For example, my first novel, Rock & Roll Homicide, featured a half-US, half-UK heavy metal band. Had I opted to delve into the inner workings of one of those 51 sub-genres, dropping clues that would be clear only to fans of that music, I would have alienated most of the readers I was trying to attract. Instead, I focused on a record company with an unhealthy tie to the Russian Mafia. The novel was written about 10 years after the breakup of the USSR. While the outline was being formulated I met a man at a college alumni association function who just closed an electronics manufacturing business in Russia because half of his UPS shipments were being hijacked. Prior to that day I had never heard of the Russian Mafia. The bent-noses of the Borscht Belt aspect of the book got a lot of attention in the pre-e-book era, enabling me to get placement in stores across the US. The fact that Rock & Roll Homicide has been on two Amazon Top 100 lists ever since June of 2014 tells me the subplot has held up well over time, even though the Russian Mafia is getting more exposure today than its Italian predecessor.
The 2nd book in the series, Rock & Roll Rip-Off, featured an emo band that failed to live up to expectations on its first album. I wrote the book on the assumption that most of my readers would be unfamiliar with the genre. Rather than spend time trying to get them to like or even connect with emo, I focused on something of interest to all music fans. The industry was forced into a sea change on how it made its money as a result of pirated MP3 files. Many record companies were struggling to stay alive. There was no money to give a high potential band a second chance after failing to gain traction on its first try. The rip-off noted in the title occurred to fund a record company executive’s bribe, which could have happened in any genre.
The whodunit was the unique element in that book. The reader learned in the opening that one of the members of The Tactile Tattoo engineered the rip-off. Careful clue analysis was needed to figure out which one. This is the darkest novel in my series. It’s also my least favorite. And, it’s the only one to win a Mystery/Thriller of the Year Award. Go figure.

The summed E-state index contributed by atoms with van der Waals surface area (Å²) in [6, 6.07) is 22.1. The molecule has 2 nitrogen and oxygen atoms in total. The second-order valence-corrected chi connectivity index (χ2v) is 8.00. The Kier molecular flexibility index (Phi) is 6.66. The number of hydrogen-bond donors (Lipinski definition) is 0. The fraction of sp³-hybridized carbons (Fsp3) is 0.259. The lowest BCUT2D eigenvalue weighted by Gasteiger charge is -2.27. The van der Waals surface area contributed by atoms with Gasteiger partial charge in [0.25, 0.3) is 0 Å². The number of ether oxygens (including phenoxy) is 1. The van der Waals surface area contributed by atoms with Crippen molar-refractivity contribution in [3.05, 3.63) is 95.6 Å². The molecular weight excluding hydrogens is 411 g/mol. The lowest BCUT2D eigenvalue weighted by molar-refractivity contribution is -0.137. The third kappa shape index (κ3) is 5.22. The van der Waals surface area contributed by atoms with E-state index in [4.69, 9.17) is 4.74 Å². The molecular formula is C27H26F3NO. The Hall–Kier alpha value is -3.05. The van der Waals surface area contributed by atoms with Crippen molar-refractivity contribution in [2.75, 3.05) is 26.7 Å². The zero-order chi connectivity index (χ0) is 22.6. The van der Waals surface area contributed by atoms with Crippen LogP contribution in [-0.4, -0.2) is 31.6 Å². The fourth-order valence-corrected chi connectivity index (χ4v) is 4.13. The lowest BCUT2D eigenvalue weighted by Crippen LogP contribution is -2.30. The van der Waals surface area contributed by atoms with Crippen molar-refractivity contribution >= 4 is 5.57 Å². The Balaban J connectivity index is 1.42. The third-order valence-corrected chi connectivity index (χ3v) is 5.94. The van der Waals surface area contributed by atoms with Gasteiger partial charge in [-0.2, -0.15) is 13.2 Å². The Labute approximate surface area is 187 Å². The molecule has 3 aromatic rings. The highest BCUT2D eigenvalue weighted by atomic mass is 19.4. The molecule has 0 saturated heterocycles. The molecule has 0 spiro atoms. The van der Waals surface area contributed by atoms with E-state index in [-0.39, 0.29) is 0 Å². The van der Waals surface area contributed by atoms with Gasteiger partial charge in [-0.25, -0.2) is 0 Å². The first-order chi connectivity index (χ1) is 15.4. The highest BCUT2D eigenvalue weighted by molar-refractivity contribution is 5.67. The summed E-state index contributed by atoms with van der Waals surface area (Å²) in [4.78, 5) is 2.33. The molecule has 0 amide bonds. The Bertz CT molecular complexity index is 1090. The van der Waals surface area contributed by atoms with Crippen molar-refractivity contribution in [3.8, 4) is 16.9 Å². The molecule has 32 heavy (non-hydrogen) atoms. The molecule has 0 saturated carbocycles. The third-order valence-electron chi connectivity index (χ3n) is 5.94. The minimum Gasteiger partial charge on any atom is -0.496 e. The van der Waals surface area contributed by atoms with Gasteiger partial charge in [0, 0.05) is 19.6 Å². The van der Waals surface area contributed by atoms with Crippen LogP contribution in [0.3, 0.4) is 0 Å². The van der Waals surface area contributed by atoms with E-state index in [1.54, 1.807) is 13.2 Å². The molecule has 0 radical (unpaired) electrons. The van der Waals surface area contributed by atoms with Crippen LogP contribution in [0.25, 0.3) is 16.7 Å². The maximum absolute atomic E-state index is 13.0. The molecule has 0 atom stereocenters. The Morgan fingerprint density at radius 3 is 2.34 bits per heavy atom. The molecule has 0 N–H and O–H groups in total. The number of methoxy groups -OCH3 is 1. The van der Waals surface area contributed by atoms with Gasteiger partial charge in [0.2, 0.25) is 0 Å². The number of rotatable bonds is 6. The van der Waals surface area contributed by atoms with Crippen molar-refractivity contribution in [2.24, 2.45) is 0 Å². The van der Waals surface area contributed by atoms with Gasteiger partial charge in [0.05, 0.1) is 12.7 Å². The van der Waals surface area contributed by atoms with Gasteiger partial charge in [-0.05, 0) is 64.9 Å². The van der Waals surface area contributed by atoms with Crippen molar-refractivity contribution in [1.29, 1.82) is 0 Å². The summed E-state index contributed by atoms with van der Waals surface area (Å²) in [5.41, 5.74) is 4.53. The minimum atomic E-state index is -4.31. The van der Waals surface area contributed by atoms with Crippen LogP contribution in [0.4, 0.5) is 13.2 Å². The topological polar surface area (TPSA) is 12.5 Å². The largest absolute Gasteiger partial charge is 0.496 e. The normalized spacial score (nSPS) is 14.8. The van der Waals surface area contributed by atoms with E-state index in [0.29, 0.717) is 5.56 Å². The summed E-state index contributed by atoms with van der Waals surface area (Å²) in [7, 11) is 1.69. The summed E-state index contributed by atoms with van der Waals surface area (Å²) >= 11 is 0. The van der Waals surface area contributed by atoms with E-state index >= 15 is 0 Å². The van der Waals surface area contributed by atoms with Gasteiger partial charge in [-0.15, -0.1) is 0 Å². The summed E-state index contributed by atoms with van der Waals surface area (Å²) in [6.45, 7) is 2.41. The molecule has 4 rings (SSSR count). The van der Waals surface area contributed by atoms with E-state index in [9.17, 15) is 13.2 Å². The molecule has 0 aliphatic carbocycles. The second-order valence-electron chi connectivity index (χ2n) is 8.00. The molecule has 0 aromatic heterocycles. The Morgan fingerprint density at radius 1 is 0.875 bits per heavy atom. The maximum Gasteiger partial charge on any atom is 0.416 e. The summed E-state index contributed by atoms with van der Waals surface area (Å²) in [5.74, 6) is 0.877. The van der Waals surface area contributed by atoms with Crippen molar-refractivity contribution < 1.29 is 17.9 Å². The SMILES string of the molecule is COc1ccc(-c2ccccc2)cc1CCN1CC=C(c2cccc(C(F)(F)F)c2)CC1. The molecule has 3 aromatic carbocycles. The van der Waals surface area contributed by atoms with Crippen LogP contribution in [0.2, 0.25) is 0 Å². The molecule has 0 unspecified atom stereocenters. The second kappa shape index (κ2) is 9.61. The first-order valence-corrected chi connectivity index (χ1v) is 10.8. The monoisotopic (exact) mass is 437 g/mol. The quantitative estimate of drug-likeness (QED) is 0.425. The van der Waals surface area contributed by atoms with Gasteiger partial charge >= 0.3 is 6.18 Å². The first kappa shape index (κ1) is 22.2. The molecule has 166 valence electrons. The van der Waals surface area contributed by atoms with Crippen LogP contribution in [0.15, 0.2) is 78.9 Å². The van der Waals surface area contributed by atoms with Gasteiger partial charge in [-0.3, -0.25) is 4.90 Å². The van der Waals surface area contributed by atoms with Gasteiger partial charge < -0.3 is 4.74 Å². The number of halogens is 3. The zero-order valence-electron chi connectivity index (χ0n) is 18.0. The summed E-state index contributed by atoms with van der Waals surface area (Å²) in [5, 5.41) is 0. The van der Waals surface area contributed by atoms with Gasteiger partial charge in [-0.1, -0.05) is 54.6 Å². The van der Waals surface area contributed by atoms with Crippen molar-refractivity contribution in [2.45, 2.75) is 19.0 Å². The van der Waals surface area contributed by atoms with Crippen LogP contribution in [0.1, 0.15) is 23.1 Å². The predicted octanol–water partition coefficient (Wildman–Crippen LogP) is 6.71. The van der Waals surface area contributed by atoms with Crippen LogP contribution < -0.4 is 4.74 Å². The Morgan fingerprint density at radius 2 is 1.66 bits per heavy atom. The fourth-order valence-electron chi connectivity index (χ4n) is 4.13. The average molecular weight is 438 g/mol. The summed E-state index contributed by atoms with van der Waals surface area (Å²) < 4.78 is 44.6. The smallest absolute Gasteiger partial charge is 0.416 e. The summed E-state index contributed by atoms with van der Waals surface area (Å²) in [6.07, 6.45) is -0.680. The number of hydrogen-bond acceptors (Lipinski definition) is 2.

The next novel, The Concert Killer, is my favorite. A serial killer tried to shut down the concert industry by dropping bodies at venues throughout California. The concerts featured a variety of different genres. From a series arc perspective we saw an extension of the sea change mentioned above. Since pirated downloads cut heavily into album earnings, musicians now earn most of their livelihood from concerts. The Concert Killer built a dam across that earnings stream. Concert-goers stayed home in droves. The novel climaxed as the killer was about to expand his territory to a national audience.
Like with the emergence of the Russian Mafia in Rock & Roll Homicide, The Concert Killer featured a cutting edge element. Unlike its predecessor, this cultural phenomenon won’t get hot until later this year when the US begins exporting liquefied natural gas for the first time. I’m hoping it gains the same kind of lift that Rock & Roll Homicide experienced in June. One of the advantages to being an indie author is that we don’t have to limit our windows of opportunity to the six week shelf life afforded most traditionally published authors at chain bookstores. Theirs is a “do or die” situation where failure to sell five to ten thousand books in that period usually results in a parting of the ways with the publisher. The indie route enables us to build a platform before jumping into those shark-infested waters (or opt out altogether).
The Classic Rockers Reunion with Death saw a major convergence of the story plot and the series arc. Jason’s father, Jim, is a retired San Diego Police detective. He opposed Jason’s career as a musician from day one, supposedly because of working too many musician OD cases. In this novel, Jason’s estranged Uncle Patrick from Pennsylvania asked for help after his former bandmate was murdered a few weeks before a reunion show for his ‘60s club band. Jason filled in for the slain rhythm guitarist as they prepared for the classic rock show. A 40-year family feud between Jim and Patrick played out while the murder was investigated.